PiS spy law has been passed. ‘An open door for striking at journalists and not only’
‘This can be an instrument for initiating operational control, namely wiretapping, for conducting criminal proceedings and therefore for intimidation,’ Counsellor Marcin Wolny of the Helsinki Foundation for Human Rights tells Onet about the provision regarding disinformation in the PiS deputies’ so-called Spy Act, which has already been passed.
by Magdalena Gałczyńska, published in Onet.pl
- The Act referred to as the Spy Act has finally been passed by the Sejm and is awaiting the President’s signature. Among other things, it contains a provision on disinformation. The minimum penalty for spreading it would be 8 years imprisonment.
- ‘This provision could open the door to investigating whether journalists or NGOs have some kind of relationship with a foreign intelligence service, and whether their actions are intended to cause some kind of serious harm, says Counsellor Marcin Wolny of the Helsinki Foundation for Human Rights.
- ‘The very act of conducting such proceedings against certain individuals can create a chilling effect, give such a signal to keep their heads down,’ adds Onet’s interviewee.
Disinformation, namely a term that has so far not been clearly defined in the Penal Code, has now appeared in it. PiS’s so-called ‘Spy Act’, which was passed by the Sejm, namely an amendment to the Penal Code, contains a provision stating that the spreading of disinformation is to be punishable by at least eight years imprisonment.
The provisions read exactly as follows:
Whoever spreads disinformation involving the dissemination of false or misleading information with the aim of inciting serious interference in the constitutional system or economy of the Republic of Poland, an allied state or an international organisation of which the Republic of Poland is a member, or induces a public authority of the Republic of Poland, an allied state or an international organization of which the Republic of Poland is a member to perform or refrain from performing certain activities while participating in the activities of or acting on behalf of a foreign intelligence service shall be punishable by imprisonment for not less than 8 years.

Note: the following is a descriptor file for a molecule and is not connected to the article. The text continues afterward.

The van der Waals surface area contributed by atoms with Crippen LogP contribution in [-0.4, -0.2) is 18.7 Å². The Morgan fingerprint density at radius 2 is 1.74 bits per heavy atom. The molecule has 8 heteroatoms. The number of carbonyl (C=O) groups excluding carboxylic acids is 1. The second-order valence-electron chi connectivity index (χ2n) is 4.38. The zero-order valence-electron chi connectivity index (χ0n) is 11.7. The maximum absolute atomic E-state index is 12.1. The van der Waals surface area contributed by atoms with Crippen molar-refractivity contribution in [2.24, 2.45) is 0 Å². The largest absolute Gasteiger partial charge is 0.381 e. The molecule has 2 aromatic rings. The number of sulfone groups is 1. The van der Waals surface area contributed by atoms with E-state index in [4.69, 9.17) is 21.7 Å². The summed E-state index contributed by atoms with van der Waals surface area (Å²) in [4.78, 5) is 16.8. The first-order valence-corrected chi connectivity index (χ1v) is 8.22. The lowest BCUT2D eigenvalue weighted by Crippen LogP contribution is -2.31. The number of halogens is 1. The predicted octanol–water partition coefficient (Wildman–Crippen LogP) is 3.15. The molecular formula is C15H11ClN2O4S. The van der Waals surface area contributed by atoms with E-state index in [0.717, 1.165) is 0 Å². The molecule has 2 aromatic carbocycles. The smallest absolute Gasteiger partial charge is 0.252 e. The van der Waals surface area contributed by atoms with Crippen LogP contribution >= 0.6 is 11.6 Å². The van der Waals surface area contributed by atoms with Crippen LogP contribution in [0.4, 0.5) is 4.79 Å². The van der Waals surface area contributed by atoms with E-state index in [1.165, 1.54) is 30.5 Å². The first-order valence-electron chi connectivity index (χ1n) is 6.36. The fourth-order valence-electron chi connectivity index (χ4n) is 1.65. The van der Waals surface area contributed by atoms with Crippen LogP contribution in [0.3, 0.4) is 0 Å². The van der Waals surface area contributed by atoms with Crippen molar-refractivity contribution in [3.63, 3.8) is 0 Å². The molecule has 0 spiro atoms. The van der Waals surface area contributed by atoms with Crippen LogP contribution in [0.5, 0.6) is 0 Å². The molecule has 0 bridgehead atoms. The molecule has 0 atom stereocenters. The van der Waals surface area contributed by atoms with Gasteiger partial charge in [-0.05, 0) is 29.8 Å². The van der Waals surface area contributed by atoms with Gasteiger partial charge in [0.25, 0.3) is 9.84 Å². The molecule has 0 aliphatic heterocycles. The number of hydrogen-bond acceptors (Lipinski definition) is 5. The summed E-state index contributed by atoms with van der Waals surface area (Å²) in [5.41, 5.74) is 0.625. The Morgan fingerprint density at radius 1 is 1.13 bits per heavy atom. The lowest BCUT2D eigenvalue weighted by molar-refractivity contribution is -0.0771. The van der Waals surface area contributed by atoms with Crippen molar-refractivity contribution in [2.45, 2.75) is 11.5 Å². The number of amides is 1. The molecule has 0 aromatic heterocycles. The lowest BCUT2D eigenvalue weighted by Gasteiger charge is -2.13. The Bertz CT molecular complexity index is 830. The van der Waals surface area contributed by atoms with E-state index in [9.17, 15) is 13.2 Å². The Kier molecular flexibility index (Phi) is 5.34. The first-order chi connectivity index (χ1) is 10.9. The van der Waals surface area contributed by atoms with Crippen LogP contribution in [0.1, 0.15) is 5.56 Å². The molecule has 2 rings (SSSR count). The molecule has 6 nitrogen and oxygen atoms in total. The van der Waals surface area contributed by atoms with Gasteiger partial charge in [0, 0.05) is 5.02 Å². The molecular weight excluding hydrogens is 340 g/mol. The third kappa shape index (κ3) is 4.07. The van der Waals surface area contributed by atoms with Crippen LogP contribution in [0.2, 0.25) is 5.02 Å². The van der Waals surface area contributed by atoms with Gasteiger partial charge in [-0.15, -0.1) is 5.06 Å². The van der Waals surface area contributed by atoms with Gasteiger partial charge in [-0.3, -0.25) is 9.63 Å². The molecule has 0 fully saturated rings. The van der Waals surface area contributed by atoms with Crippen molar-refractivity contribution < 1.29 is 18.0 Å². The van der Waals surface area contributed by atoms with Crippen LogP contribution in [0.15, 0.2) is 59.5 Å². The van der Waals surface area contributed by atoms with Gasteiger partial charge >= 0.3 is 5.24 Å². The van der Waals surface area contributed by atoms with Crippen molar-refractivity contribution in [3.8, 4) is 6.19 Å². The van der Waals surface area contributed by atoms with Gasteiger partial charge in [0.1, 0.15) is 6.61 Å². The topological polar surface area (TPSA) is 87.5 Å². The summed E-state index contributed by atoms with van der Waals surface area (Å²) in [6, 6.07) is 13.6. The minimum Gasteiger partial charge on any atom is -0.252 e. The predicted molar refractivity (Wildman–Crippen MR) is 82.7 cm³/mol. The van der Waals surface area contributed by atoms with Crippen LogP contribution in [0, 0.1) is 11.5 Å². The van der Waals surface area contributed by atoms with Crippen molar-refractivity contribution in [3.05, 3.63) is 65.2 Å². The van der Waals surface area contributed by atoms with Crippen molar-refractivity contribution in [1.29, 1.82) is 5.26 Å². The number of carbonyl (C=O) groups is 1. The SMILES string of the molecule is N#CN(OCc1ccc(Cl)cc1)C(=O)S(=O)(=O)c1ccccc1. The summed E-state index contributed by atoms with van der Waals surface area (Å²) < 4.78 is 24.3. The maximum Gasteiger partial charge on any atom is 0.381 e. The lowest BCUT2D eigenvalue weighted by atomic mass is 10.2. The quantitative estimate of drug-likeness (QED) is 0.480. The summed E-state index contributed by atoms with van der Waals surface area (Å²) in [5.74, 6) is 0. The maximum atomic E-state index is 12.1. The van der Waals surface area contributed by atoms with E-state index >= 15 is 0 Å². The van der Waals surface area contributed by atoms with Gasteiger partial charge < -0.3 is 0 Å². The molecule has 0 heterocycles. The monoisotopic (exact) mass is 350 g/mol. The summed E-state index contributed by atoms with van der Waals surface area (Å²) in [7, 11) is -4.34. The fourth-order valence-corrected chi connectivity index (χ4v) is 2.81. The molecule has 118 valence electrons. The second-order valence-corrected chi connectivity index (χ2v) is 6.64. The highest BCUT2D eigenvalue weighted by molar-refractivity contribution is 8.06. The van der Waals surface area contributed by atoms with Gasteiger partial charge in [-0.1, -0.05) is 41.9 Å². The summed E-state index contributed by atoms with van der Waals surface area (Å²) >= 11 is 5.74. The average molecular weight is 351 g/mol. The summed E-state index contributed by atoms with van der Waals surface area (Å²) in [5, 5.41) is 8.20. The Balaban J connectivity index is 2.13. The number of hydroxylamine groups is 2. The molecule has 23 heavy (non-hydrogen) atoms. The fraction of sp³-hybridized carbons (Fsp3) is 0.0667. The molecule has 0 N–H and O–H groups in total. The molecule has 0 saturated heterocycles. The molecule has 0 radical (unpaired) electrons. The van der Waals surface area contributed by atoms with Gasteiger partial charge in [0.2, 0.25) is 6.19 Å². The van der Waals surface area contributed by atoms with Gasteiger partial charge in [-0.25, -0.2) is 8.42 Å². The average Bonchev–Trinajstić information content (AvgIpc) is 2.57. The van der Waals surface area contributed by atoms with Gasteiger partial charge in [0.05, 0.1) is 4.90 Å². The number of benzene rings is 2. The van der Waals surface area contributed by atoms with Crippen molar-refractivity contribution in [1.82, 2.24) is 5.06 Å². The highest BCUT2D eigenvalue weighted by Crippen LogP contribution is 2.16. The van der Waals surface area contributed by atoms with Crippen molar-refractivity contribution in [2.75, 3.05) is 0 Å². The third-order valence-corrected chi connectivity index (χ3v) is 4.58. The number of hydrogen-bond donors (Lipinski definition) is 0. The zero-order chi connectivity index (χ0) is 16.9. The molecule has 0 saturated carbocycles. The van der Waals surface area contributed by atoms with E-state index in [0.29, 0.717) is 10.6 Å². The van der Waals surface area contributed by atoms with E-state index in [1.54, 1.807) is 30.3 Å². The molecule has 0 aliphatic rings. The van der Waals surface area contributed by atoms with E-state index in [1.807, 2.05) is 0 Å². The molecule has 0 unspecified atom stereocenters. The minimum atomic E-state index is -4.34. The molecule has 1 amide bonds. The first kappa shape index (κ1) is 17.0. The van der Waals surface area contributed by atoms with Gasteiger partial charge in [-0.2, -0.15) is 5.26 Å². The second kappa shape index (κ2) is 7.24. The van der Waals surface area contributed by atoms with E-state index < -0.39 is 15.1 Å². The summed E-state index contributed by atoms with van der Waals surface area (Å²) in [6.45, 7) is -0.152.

At the same time, it should be noted that the Act does not contain a clear and unambiguous definition of disinformation.
‘We were very sceptical. Nothing has changed’
‘We were already very sceptical at the stage of writing an opinion on this bill,’ Counsellor Marcin Wolny of the Helsinki Foundation for Human Rights (HFHR) tells Onet.
‘We pointed out that the notion of disinformation is so vast in terms of content that it can lead to the instrumental initiation of criminal proceedings and the creation of a chilling effect against people who publish content. This could be journalists, social organisations or Internet users,’ he explains.
‘This provision could open the door for investigations into whether these people have some kind of relationship with a foreign intelligence service, and whether their actions are intended to cause some kind of serious harm. And this could incite a chilling effect. In other words, a situation in which even a journalist will think twice before publishing content that is unfavourable to those who oversee the law enforcement agencies, including the special services. In other words: unfavourable to the authorities. This is definitely not a comfortable situation for people whose work involves monitoring the ruling party,’ the expert emphasises.